While there are a number of alternatives for approaching user experience evangelism, I’m going to share one perspective that has worked for me to begin conversations with decision makers. I call it value-centered design.

(Before we go further, a caveat: Value-centered design isn’t the ultimate answer either, but I hope it helps in your own efforts to connect to decision makers).

mcmullin_090803.gifThe basic premise of value-centered design is that shared value is the center of design. This value comes from the intersection of:

  • Business Goals and Context
  • Individual Goals and Context
  • The Offering (While it sounds like the title of a low-budget horror flick, “offering” is general enough for a wide variety of situations. For a particular project, this might be a product offering, service offering, or content offering)
  • Delivery (How do we get it from the business to the individual?)

Consideration of these goals leads to a particular offering from the business to the individual, delivered through a specific channel. Together, the offering and delivery method create a solution that drives return on investment for the business, and “return on experience” for the individual—return where she gains some benefit for the time, attention, or money invested in the experience. Both parties are satisfied, and this satisfaction establishes the foundation for sustainable initiatives and an ongoing relationship. Meeting business and individual goals creates value, and that’s largely what design is about.

When value is explicitly placed at the center of design, we no longer have to explain what we mean by user-centered design. Our user experience toolbox merely becomes part of the complete picture, working to produce a great solution that meets individual and business goals. User needs are set on equal footing with business needs, and the solution is explicitly a means to achieving those ends, instead of an end itself.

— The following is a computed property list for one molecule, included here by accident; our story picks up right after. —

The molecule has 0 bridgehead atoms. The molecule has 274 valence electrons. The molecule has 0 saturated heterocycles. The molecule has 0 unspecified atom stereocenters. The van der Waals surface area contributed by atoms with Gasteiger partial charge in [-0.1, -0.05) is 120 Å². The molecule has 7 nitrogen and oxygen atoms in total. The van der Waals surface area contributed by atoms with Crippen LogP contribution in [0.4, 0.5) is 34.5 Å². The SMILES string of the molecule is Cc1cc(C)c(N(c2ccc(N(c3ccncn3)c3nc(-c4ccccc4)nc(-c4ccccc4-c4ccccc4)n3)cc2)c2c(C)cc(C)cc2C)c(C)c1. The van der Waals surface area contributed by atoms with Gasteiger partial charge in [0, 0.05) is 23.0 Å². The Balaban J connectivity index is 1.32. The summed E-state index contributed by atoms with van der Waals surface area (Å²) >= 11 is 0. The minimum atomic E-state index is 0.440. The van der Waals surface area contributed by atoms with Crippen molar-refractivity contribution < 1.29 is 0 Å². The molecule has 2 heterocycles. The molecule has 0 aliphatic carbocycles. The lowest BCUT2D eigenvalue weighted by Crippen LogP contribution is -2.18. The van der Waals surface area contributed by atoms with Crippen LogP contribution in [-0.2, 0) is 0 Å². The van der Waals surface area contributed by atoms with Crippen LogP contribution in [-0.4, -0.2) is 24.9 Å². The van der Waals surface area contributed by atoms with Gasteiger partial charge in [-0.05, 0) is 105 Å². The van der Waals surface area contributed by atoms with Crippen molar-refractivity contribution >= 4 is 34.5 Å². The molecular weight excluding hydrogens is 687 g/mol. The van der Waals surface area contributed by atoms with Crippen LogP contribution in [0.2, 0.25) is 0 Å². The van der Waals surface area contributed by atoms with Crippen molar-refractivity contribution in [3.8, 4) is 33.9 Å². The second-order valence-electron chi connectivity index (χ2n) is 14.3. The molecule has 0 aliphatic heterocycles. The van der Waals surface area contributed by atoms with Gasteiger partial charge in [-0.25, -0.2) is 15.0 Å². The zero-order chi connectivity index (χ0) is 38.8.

While space doesn’t permit great exposition on the implications of value-centered design, I want to address some key questions I get from my peers in the user experience community.

  1. Isn’t VCD incredibly generic? Isn’t everything about creating value?

    Well, the generality of value is what lets VCD speak to a wide variety of people and situations. However, it’s important to remember that VCD isn’t just about value as a platitude or ideal; value explicitly comes from meeting business and individual goals. The meeting of goals puts individual user goals on the same plane as business goals, which tremendously changes the conversation with business decision makers. In fact, when value is defined this way, everything isn’t about creating value. All those different centers we touched on–award-centric, technology-centric, self-centric approaches–all fail to generate value because they don’t satisfy both individual and business goals (and sometimes neither).

  2. Isn’t VCD just a reframing of current ideas?

    The quick answer is yes. But it’s not “just” a reframing. It’s a reframing that does two key things: puts the user into a business context as an equal player with business goals, and uses language tailored to business decision makers. It also helps me get over my personal “I told you so but nobody listens to me” complex that I seem to share with many in the user experience community. Most importantly, “value” provides a common platform for taking current ideas and introducing them to a much broader audience in a way that “user” can’t.

  3. For something so broad, what real concrete tools come from value-centered design? How can I apply this in my daily work?

Well, I hope B&A will let me talk some more about this at a later date, but for now, here are three ways I apply VCD day to day:

  1. Building buy-in for user experience;
  2. Applying user experience tools to the business side of the equation (ask me sometime about business personas); and
  3. Creating a framework for looking at projects and the tools that they need to generate value.